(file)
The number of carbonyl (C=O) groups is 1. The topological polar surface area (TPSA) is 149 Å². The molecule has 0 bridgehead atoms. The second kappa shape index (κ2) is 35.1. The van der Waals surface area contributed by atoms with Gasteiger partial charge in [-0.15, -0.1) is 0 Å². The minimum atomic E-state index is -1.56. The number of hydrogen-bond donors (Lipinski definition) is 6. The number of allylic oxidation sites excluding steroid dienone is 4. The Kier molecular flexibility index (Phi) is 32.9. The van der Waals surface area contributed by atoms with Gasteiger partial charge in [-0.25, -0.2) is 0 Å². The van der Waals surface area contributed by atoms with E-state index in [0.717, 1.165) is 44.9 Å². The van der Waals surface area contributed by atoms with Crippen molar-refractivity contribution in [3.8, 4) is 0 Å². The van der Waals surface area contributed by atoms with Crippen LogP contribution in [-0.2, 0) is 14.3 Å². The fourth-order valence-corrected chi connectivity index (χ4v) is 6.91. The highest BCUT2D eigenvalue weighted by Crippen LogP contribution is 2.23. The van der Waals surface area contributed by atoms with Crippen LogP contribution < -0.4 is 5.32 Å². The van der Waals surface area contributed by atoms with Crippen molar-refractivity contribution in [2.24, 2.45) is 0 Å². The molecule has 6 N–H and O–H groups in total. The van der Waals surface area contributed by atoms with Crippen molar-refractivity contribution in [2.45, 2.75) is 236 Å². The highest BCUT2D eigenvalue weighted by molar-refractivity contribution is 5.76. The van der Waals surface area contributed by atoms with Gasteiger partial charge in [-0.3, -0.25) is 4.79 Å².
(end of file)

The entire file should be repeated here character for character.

The number of carbonyl (C=O) groups is 1. The topological polar surface area (TPSA) is 149 Å². The molecule has 0 bridgehead atoms. The second kappa shape index (κ2) is 35.1. The van der Waals surface area contributed by atoms with Gasteiger partial charge in [-0.15, -0.1) is 0 Å². The minimum atomic E-state index is -1.56. The number of hydrogen-bond donors (Lipinski definition) is 6. The number of allylic oxidation sites excluding steroid dienone is 4. The Kier molecular flexibility index (Phi) is 32.9. The van der Waals surface area contributed by atoms with Gasteiger partial charge in [-0.25, -0.2) is 0 Å². The van der Waals surface area contributed by atoms with E-state index in [0.717, 1.165) is 44.9 Å². The van der Waals surface area contributed by atoms with Crippen molar-refractivity contribution in [3.8, 4) is 0 Å². The van der Waals surface area contributed by atoms with Crippen LogP contribution in [-0.2, 0) is 14.3 Å². The fourth-order valence-corrected chi connectivity index (χ4v) is 6.91. The highest BCUT2D eigenvalue weighted by Crippen LogP contribution is 2.23. The van der Waals surface area contributed by atoms with Crippen LogP contribution < -0.4 is 5.32 Å². The van der Waals surface area contributed by atoms with Crippen molar-refractivity contribution in [2.24, 2.45) is 0 Å². The molecule has 6 N–H and O–H groups in total. The van der Waals surface area contributed by atoms with Crippen molar-refractivity contribution in [2.45, 2.75) is 236 Å². The highest BCUT2D eigenvalue weighted by molar-refractivity contribution is 5.76. The van der Waals surface area contributed by atoms with Gasteiger partial charge in [-0.3, -0.25) is 4.79 Å².